The kīwētin Greenway is a naturalized multipurpose corridor that balances human use with nature. It is located along the south perimeter of the Northeast Swale.
The purpose of the kīwētin Greenway is to protect the Northeast Swale and manage residential stormwater while supporting active lifestyles with a multi-modal asphalt pathway system. At approximately 1.3km’s in length, the kīwētin Greenway will be one of Saskatoon’s larger naturally restored landscapes.
The naturalized planting scheme within the kīwētin Greenway is intended to harmonize with the native prairie of the Northeast Swale to help protect the Northeast Swale from the pressures of urban development. The Northeast Swale Resource Management Plan, 2013 highlights examples of these pressures. And while there is potential for these negative stresses, there is also a great opportunity for environmental stewardship. As the Northeast Swale Resource Management Plan, 2013 states:
" …one of the biggest assets of the Northeast swale is the presence of these features in a location that is readily available to the public, providing opportunities to learn about them, and in doing so instill within the public a desire to be stewards of the Northeast swale."
The kīwētin Greenway is a critical piece to the Northeast Swale and the overland drainage of Aspen Ridge. It will feature similar environmental characteristics of the Northeast Swale and it will enable its environmental stewardship through a naturalized landscape development.
naturalized Landscape planting design
What is a naturalized planting scheme?
A naturalized planting scheme uses local plants to mimic a native prairie landscape while creating a species-rich and diverse ecosystem.
How is a naturalized landscape established?
The process differs from a typical Park development that is highly manicured. Establishing a naturalized landscape can take up to 5 years and requires various strategies to help control and aim to eliminate weeds while promoting a healthy bio-diverse site.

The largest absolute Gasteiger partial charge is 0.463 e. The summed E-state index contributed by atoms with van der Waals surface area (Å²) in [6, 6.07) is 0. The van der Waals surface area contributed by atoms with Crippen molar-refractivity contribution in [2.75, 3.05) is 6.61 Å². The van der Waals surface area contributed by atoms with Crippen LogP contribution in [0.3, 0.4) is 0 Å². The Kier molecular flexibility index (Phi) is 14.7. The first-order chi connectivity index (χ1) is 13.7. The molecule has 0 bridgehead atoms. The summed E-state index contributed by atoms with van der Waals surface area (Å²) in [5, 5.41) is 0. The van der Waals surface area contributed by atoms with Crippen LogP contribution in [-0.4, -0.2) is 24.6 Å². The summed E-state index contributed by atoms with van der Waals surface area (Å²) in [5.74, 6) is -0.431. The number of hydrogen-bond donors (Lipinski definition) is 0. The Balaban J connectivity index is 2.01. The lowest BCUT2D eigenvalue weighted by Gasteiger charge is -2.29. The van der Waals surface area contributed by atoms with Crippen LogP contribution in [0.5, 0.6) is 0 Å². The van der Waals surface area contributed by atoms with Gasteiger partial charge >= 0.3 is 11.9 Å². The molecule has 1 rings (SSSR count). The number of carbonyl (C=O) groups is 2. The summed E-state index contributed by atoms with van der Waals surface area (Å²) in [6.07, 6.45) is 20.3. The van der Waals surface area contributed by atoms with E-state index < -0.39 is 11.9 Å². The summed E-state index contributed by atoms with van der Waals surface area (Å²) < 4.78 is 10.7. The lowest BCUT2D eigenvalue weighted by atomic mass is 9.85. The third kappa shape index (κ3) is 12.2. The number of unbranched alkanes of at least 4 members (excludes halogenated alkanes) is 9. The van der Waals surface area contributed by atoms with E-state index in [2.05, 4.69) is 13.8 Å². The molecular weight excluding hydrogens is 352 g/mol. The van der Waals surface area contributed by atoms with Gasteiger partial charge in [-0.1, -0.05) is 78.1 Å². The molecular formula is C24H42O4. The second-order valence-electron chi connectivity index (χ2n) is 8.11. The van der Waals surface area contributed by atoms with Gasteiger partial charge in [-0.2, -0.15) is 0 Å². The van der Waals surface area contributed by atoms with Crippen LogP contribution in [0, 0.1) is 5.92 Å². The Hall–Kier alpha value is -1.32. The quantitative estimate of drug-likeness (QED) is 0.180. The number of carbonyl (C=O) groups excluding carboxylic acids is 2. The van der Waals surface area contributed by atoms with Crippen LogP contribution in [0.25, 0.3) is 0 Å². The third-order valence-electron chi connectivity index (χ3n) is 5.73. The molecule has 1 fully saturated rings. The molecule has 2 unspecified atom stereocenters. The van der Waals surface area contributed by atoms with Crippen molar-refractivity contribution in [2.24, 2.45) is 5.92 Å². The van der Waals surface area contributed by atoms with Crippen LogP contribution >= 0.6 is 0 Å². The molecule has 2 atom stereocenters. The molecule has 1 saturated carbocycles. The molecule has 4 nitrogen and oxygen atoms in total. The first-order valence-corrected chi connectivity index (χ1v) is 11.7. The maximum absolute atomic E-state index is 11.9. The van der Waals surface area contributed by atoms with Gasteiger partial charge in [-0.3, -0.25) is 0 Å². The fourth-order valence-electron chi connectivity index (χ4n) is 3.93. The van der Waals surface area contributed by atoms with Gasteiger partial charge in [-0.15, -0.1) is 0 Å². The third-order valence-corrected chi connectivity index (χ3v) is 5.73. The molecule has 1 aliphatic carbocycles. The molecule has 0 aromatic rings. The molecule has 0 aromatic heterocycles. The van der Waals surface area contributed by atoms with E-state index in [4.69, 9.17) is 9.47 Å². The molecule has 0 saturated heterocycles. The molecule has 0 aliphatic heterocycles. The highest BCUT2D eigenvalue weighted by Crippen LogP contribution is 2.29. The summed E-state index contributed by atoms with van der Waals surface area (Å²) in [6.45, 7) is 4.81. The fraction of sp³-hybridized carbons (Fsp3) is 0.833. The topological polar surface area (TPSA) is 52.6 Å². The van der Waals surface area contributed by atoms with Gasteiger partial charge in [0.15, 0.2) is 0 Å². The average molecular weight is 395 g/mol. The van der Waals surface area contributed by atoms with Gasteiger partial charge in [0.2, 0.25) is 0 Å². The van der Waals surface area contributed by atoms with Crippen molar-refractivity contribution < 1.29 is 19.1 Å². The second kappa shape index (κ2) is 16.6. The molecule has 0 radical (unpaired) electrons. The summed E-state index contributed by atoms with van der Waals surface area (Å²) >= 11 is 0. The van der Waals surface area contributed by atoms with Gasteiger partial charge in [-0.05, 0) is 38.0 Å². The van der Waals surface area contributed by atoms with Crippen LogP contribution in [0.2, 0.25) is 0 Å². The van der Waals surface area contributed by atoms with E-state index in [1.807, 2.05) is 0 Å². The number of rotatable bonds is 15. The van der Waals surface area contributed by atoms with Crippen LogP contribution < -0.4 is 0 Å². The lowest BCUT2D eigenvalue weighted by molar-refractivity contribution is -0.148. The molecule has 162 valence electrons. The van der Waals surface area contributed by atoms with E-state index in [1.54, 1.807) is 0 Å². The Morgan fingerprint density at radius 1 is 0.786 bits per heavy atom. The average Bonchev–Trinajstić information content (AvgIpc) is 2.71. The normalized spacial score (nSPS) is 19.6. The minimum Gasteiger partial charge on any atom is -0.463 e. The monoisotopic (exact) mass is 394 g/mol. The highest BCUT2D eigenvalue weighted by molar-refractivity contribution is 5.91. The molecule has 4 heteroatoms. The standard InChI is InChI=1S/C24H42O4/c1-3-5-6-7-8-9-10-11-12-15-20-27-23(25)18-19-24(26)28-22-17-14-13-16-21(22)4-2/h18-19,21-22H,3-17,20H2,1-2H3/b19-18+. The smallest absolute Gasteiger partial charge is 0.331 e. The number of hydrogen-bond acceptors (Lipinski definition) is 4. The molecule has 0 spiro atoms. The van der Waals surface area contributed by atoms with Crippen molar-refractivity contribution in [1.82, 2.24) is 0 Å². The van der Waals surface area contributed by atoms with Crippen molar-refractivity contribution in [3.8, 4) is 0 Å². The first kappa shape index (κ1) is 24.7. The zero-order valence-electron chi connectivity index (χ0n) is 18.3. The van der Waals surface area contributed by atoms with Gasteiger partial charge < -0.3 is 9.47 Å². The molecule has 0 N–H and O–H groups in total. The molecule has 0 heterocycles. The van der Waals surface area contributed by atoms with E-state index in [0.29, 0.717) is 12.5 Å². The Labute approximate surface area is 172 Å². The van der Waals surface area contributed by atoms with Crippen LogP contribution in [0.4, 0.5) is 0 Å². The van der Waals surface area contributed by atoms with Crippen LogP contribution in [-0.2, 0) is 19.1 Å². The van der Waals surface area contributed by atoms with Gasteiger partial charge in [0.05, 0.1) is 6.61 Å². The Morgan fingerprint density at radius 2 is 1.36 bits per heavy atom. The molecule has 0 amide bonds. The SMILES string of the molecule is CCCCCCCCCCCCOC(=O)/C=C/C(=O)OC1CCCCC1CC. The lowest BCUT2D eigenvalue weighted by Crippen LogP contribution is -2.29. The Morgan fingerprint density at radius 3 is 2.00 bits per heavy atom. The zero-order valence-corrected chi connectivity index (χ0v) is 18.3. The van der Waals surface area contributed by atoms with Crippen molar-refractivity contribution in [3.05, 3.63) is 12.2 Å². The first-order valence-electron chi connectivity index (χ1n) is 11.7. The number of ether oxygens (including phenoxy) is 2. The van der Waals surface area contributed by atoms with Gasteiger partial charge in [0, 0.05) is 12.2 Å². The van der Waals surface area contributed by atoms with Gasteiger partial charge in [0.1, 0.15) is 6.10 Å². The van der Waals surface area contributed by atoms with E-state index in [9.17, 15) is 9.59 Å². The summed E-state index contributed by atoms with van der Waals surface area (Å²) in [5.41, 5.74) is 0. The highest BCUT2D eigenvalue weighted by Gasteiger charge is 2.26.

The implementation of the kīwētin Greenway is based on industry best management practices and will be a 3-year process that started in the spring of 2021. A landscape contractor has been retained and work is underway at the kīwētin Greenway.
The process to undertake this work will be based on the following:
- In year one a cover crop will be planted. The use of a cover crop, in the beginning, helps control annual and perennial weeds. The intention is to encourage weed growth. This process helps reduce the dormant seed found in the soil. Encouraging these seeds to germinate curtails and controls the weed population on the site. Various methods of weed control (herbicide use, mowing and cover crops) are used during this step. This process is weather-dependent and impacted by both drought or increased rainfall. The more years a cover crop is used typically increases the success of a naturalized planting design.
- During this stage, the site can look messy and unkempt due to weed growth yet this is a necessary step in the process to help control unwanted plant material (noxious and nuisance weeds).
- At the end of the growing season, in year one, the cover crop and any remaining weeds will be removed prior to the first snowfall.
- In year two, the site will be seeded with native grass early in the growing season after the first flush of weeds. Watering, mowing, and herbicide will be used to control any unwanted plant material and encourage the growth of the desired plants.
- In the final years, the site will be overseeded with native grass and wildflowers. Watering, mowing, and herbicide will be used to control any unwanted plant material and encourage the growth of the desired plants.
Over the next three years, the naturalized establishment of the kīwētin Greenway will consist of grading, seeding, watering, weed control, and mowing.